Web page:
Bucket trucks are extremely useful pieces of equipment for many different jobs as long as safe operating practices are used. These vehicles can lift work crews up to normally unreachable heights conveniently and easily which makes completing tasks like tree trimming, sign mounting, and traffic light or utility pole maintenance a much safer endeavor than before bucket trucks came into use. In order to remain free from harm while completing jobs with this truck, it is important that everyone pay careful attention when employed around power lines. Even crews with the best equipment can run into problems if not properly prepared with safe work habits in the midst of potentially deadly power lines.
- OSHA Guidelines and Safety Manuals – To start with, any bucket truck crew that works around live power lines should be well aware of not only bucket truck secure operations guidelines as laid out by OSHA but any manufacturer’s equipment safety documentation that comes with each truck. It is the law that OSHA standards be followed; failure to do so can result in fines for a company or more seriously, injuries to operators and other people in the immediate area. All safety gear should be worn by employees and used every time in order to prevent accidental electrocution, falls and other accidents whenever using a bucket truck for any purpose.
- Know Minimum Clearance Regulations – According to OSHA, staying away from power lines is the best way to stay protected when working around such potentially dangerous situations. While electrical workers need to take other precautions such as having power to certain lines disconnected while performed any designated task, other types of crews will need to basically rely on understanding safe clearances. Generally, the minimum clearance for job activity near any live electric wire is 10 feet in any direction; for power lines that are over 50 kV that clearance area is increased to 10 feet plus an additional.4 inches per each additional kV. Distances are for any part of the bucket, the crane or the whole truck in general. Any work that needs to be done closer than that usually requires having energy to power lines deactivated.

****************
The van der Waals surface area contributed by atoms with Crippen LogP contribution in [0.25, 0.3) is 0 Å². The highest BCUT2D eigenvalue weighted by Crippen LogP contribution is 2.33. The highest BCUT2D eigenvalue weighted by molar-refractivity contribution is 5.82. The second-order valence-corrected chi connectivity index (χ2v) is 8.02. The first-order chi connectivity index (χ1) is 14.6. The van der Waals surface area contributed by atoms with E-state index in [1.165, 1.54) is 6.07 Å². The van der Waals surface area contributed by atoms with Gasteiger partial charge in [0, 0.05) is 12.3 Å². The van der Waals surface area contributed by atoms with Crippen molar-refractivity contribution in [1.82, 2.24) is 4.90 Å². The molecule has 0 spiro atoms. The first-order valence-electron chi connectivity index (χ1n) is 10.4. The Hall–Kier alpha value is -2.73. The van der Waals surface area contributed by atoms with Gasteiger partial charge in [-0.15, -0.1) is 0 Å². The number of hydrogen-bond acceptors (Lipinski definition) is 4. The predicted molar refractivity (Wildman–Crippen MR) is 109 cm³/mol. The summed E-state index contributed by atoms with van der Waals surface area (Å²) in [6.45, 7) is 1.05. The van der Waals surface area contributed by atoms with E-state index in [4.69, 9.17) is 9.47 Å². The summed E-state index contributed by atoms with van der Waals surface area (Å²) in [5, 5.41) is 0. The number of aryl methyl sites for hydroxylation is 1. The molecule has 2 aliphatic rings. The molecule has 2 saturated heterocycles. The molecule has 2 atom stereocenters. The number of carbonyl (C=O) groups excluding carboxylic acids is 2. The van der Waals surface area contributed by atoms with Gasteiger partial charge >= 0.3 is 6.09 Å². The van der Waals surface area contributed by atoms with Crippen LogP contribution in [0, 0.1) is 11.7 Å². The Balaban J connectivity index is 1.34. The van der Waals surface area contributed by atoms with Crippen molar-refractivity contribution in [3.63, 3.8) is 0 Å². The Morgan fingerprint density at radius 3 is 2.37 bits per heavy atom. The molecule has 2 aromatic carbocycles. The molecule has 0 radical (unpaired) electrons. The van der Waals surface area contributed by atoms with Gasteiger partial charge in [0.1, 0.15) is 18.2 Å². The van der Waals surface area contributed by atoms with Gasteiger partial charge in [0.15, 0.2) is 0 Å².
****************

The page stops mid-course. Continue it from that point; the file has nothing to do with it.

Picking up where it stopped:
- Daily Vehicle Safety Inspections – No operator should consider getting into a bucket and going up to work on or near electrical lines without first having done a personal physical inspection of the vehicle in which all tasks will be done. Particular attention should be paid toward the condition of: the bucket and boom arm; the availability and condition of safety gear; the condition of hydraulics that work the boom; and anything else that would affect an operator’s ability to stay free from harm.
- Consider Weather and Working Environment – Wet or damp weather increases the likelihood of conductivity and is a definite safety concern for any work being performed around power lines. Delaying a job for a drier day is the best option when it is something that can wait. When such tasks must be performed despite rain, snow or other wet conditions, ensuring that buckets have been stowed and covered to remain dry and that the bucket has been covered once operators are lifted into position is important. Trucks should be parked on solid, stable footing where there is no chance of slipping.
By working carefully and always being aware of the risk involved with the use of bucket trucks around electric lines, operators can get all work done safely with a minimum amount of problems. It cannot be stressed enough that following all safety precautions and using all protective equipment is essential. The power of electricity should never be underestimated; it requires the utmost of careful handling with bucket trucks and all other equipment used around it. Power lines definitely cannot be overlooked when using this dynamic lifting device!